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Jun 19, 2007
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cloak wrote: Will mostly help people that have higher incomes but also higher expenses. Cost to government is less taxes - which is the savings to the person selling at a loss.

Example: loss right now can only be applied to a capital gain (50 percent inclusion rate towards capital gains) but applying to regular income tax allows for extra cash available now and at tax time (100 percent inclusion towards income).

If someone is temporarily out of work (3 of 12 months), this can make a lot of sense since there would would still be 75 percent of their income to pay taxes on next year.

At a high level though, it seems like it would mostly benefit the wealthier. (I do not have stats to say how many Canadians would actually have at least 25-50k in a non-registered account since a good chunk do not max RRSP nor TFSA)
Ah good call on the inclusion rate. Not sure if it would be of tremendous benefit to someone subsisting off investments for a break from work though unless they let you carry it forward/back. I wish they had just did something simple like the US and sent everyone a cheque instead of having a dozen different programs for a dozen different groups.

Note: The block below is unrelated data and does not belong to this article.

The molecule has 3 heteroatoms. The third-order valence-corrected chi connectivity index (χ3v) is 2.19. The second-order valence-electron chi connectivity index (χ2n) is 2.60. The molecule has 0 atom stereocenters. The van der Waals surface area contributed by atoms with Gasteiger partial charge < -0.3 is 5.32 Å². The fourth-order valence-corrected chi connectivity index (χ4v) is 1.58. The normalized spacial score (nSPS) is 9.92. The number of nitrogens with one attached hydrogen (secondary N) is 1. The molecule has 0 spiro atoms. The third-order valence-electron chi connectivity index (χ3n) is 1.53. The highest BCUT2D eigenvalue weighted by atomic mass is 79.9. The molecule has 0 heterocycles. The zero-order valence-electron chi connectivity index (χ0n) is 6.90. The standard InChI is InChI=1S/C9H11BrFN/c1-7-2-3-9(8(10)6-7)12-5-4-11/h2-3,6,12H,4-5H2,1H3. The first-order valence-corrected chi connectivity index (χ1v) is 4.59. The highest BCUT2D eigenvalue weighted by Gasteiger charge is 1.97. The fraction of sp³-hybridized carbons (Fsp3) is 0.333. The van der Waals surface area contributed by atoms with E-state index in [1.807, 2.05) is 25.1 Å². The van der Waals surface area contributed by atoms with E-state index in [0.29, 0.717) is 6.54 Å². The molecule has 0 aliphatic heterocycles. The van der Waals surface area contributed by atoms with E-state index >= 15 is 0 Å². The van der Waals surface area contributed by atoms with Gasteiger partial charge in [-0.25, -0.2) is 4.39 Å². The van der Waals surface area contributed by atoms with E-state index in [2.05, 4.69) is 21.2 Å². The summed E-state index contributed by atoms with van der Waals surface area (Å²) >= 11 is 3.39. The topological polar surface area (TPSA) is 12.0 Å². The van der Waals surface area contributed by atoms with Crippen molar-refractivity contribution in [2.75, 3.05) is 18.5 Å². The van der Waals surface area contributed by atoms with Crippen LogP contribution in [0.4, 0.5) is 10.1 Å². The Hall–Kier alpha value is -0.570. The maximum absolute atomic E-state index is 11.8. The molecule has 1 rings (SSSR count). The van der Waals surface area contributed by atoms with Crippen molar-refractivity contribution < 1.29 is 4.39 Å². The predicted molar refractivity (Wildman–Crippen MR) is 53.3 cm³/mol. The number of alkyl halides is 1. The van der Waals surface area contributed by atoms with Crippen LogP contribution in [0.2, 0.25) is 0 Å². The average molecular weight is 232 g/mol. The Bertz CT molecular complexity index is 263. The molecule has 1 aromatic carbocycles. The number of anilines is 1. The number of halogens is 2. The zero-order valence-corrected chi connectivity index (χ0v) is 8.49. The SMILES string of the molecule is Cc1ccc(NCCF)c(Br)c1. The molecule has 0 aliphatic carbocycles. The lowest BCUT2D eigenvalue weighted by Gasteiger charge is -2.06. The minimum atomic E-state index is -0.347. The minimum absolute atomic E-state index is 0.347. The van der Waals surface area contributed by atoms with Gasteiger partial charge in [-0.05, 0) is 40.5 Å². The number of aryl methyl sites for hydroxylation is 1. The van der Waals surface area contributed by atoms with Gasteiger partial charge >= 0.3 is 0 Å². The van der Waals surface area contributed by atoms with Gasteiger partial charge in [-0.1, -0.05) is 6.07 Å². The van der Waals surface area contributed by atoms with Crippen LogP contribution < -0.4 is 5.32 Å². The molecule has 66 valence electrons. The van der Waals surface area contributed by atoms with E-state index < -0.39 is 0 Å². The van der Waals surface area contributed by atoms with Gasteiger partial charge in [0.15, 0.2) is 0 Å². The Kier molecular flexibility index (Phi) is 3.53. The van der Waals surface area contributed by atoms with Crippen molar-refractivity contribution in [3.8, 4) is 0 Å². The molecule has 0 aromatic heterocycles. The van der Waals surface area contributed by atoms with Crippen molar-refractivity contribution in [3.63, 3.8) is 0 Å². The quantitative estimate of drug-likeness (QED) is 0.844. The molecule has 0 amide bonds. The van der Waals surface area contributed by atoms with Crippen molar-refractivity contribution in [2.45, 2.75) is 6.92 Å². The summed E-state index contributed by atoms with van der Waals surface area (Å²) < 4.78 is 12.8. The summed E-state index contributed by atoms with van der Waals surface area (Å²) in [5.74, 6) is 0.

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Dec 27, 2006
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Great deal, in for two. Thanks OP, up voted.

Now let's see what fuzz is about. The govmnt wants to give the bag holders a break after their portfolios almost evaporated trying to suckering them in by offering cap loss to offset income. What the govmnt doesn't tell you is that the tax short fall has to come from somewhere, either in the form of higher tax rate in your other part of taxable income, or in the form of reduced benefits, or in the form of increased govmnt borrowing. All fuzz is for no real relief. The only outcome is increased taxpayer paper work, though this will have public service sector's seal of approval because that adds to their job security.

Oh, don't forget the rumor that the current Liberal govmnt is in talks of increasing cap gain inclusion rate. Those fortunate enough to be on the other side of the trade will get in at lower adjusted cost base buying from losers, only to have higher future tax payable thanks to the rumored increased cap gain inclusion.